Shooting film songs

Picture the song: Lovers burn up the phone wires in ‘Jalte Hai Jiske Liye’

The song from Bimal Roy’s 1959 classic ‘Sujata’ is one of the most quietly raging love songs out there.

Sujata is an orphaned Dalit girl brought up by a Brahmin couple with a daughter of their own. Her earliest lesson in long-distance affection comes soon after she has been given shelter by the kind-hearted Upendra (Tarun Bose) and Charu (Sulochana) as a baby. Charu (Sulochana) sings a lullaby to her daughter Rama – the lovely Nanhi Kali Sone Chali – as Sujata cries in the servants’ quarter. Charu isn’t broad-minded enough to take Sujata in her arms, but she comes to the window and continues the song. Its gentle notes carry over to the infant and lull her to sleep.

Sujata (Nutan) is rudely reminded of her position in the caste hierarchy after she has become an adult. The handsome and sensitive Adhir (Sunil Dutt) has fallen for her, but he misunderstands her reticence as an inferiority complex over being adopted. He also doesn’t know that he is supposed to marry Rama (Shashikala). After promising her heart to Adhir, Sujata learns both about the proposed match and plans to marry her off to the first available groom. Then the phone rings.

Bimal Roy’s quietly profound films, including Do Bigha Zamin (1953), Madhumati (1958), Sujata (1959) and Bandini (1963), explored Indian social realities with curiosity, complexity and immense delicacy. A forerunner of Indian neo-realist cinema, Roy created richly textured social dramas in the 1950s and ’60s that wove together romance, humour, tragedy and thought-provoking themes. He found apt situations for songs in his films and ensured that they fit snugly into the narrative.

Sujata has several SD Burman classics that complement the emotional states of the characters. Jalte Hai Jiske Liye, sung by Talat Mehmood, is the song with which Adhir serenades Sujata over the telephone. It’s vintage Bimal Roy: the camera movements and editing cuts are minimal, like the song itself; there are close-ups; the plot moves forward. Sujata is in agony as Adhir mouths Majrooh Sultanpuri’s lyrics in Mehmood’s tremulous voice. He is full of ardour, while she crumples her sari and silently weeps into the phone. Roy rhythmically cuts between the characters and resists any attempts to ruin the moment with flourishes. The rage is all in the lyrics. Adhir tells Sujata that his song is as delicate as glass and must be handled with care – just like Roy treated the sensitive subject of caste discrimination way back in 1959.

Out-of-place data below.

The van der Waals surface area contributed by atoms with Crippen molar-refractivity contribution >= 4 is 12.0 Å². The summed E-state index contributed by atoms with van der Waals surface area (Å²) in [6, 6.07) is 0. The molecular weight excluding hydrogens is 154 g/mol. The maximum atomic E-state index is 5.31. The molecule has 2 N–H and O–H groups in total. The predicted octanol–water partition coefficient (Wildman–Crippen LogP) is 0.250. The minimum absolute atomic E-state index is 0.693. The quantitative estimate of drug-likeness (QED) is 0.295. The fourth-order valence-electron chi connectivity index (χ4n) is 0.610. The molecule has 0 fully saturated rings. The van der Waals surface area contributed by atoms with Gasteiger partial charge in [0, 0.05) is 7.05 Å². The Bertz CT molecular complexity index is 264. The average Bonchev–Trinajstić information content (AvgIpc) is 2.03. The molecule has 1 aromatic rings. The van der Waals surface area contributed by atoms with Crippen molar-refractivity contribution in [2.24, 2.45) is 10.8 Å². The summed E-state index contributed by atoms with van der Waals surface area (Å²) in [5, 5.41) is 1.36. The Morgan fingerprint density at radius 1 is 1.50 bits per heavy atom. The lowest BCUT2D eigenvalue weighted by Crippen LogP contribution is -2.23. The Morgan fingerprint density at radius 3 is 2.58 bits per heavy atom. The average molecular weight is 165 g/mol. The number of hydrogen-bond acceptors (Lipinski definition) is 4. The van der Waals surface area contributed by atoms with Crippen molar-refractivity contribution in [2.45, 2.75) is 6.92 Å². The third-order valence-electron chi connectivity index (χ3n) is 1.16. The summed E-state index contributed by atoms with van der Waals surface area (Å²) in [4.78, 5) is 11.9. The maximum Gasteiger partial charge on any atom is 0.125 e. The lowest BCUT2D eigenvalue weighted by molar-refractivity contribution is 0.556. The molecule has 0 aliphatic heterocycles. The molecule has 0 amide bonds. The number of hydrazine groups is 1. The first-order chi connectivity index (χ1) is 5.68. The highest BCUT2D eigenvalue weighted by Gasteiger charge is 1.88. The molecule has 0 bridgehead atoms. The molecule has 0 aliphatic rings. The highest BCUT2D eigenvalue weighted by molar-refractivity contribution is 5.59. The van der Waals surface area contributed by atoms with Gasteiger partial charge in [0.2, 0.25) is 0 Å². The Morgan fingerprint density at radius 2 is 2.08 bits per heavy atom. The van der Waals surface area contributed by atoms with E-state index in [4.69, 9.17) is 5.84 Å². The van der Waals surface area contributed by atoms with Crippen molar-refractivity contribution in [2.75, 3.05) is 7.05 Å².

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Jalte Hai Jiske Liye from Sujata (1959).
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The quirks and perks of travelling with your hard to impress mom

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A year ago, Priyanka, a 26-year-old banking professional, was packing her light-weight duffel bag for an upcoming international trip. Keen to explore the place, she wanted to travel light and fuss free. It was not meant to be. For Priyanka was travelling with her mother, and that meant carrying at least two extra suitcases packed with odds and ends for any eventuality just short of a nuclear war.

Bothered by the extra suitcases that she had to lug around full of snacks and back-up woollens, Priyanka grew frustrated with her mother. However, one day, while out for some sight-seeing Priyanka and her family were famished but there were no decent restaurants in sight. That’s when her mum’s ‘food bag’ came to the rescue. Full of juice boxes, biscuits and sandwiches, her mother had remembered to pack snacks from the hotel for their day out. Towards the end of the trip, Priyanka was grateful to her mother for all her arrangements, especially the extra bag she carried for Priyanka’s shopping.